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A TUC poll shows that 70% of HR managers say have have or could implement significant flexible working.
Seven in 10 HR managers say they have or could implement significant flexible working, according to a TUC poll which shows that employer attitudes towards flexible working arrangements have shifted markedly during the pandemic.
Half (49%) of HR managers polled said that greater flexible working could work for their business as a result of the Covid-19 pandemic, building on the one in five (21%) who say that their business already enabled significant flexible working before the pandemic.
The poll also reveals that only one in four (24%) of the HR managers polled say they won’t enable significant flexible working at their company or business following the pandemic.
It comes as the Chartered Institute for Personnel and Development revealed that a survey it did of 1,000 employers for the consultation found only 36% of businesses are accepting day-one requests for flexible working.
The TUC is calling for the government to include possible flexible working options in all job adverts and giving every worker the right to work flexibly from day one in a job.
The poll also shows more than six in ten (62 per cent) of HR managers said it would be easy to include specific information about the pattern of home or remote working available in each role in each job advert, or they already do this.
Around six in ten (59 per cent) said it would be easy to include specific information about the types of hours-based flexible working arrangements available in each job advert, or they already do this.
Over three quarters (78 per cent) of HR managers polled said it would be easy to put flexible options in job ads for home or remote working, or that they do it already. Almost two thirds (62 per cent) of those polled said this would be easy to do for hours-based flexible working arrangements, or that they already do this.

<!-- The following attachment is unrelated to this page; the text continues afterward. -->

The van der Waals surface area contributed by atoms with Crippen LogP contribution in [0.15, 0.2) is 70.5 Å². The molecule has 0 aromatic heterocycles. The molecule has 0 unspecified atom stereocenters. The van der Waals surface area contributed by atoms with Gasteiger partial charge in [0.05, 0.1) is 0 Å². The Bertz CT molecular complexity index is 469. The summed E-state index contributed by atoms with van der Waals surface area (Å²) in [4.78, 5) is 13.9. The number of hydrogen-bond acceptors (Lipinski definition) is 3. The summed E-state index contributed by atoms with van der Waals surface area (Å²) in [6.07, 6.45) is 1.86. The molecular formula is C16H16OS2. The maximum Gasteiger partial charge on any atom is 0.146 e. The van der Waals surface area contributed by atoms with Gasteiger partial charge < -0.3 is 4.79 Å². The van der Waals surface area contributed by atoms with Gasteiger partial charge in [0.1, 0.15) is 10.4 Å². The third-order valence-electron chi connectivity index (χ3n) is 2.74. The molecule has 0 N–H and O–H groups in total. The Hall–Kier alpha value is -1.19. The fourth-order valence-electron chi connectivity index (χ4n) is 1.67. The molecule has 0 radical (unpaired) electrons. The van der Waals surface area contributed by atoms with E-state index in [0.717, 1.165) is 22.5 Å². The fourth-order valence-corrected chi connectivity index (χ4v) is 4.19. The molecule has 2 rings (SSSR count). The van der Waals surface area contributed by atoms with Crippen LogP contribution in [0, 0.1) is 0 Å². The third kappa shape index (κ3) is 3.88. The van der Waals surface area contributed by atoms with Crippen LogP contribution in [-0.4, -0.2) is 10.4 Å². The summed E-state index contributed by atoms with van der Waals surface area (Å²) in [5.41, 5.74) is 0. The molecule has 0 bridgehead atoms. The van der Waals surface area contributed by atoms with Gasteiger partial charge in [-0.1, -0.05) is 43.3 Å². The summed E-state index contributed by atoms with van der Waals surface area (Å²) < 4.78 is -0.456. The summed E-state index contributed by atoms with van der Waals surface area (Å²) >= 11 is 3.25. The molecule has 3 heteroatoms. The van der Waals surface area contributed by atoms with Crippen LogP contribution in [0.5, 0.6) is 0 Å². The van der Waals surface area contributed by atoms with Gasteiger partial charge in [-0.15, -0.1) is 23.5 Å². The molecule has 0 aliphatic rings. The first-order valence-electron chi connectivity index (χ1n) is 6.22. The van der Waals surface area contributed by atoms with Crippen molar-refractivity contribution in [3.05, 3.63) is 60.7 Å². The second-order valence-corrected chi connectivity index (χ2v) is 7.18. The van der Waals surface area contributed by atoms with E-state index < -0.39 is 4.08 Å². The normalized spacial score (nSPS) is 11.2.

TUC General Secretary Frances O’Grady said: “During the pandemic, many people were able to work flexibly or from home for the first time. Staff and bosses both saw the benefits this flexibility can bring.
“But the current system is broken. A right to ask for flexible working is no right at all – especially when bosses can turn down requests with impunity.
“Attitudes to all types of flexible working changed significantly in the pandemic. Ministers need to take advantage of this – and make sure all workers can get the flexible working they need.
“Flexible working is how we keep mums in work and close the gender pay gap. It enables dads to spend more time with their kids. It helps disabled workers and carers stay in their jobs – and in employment.
“Ministers must change the law: all jobs must be advertised with the possible flexible options clearly stated, and all workers must have the legal right to work flexibly from their first day in a job.”
As a Government consultation on some aspects of flexible working closes, the TUC says people should be allowed to work flexibly from day one, unless the employer can properly justify why this is not possible and should have the right to appeal any rejections. It adds that there shouldn’t be a limit on how many times you can ask for flexible working arrangements in a year.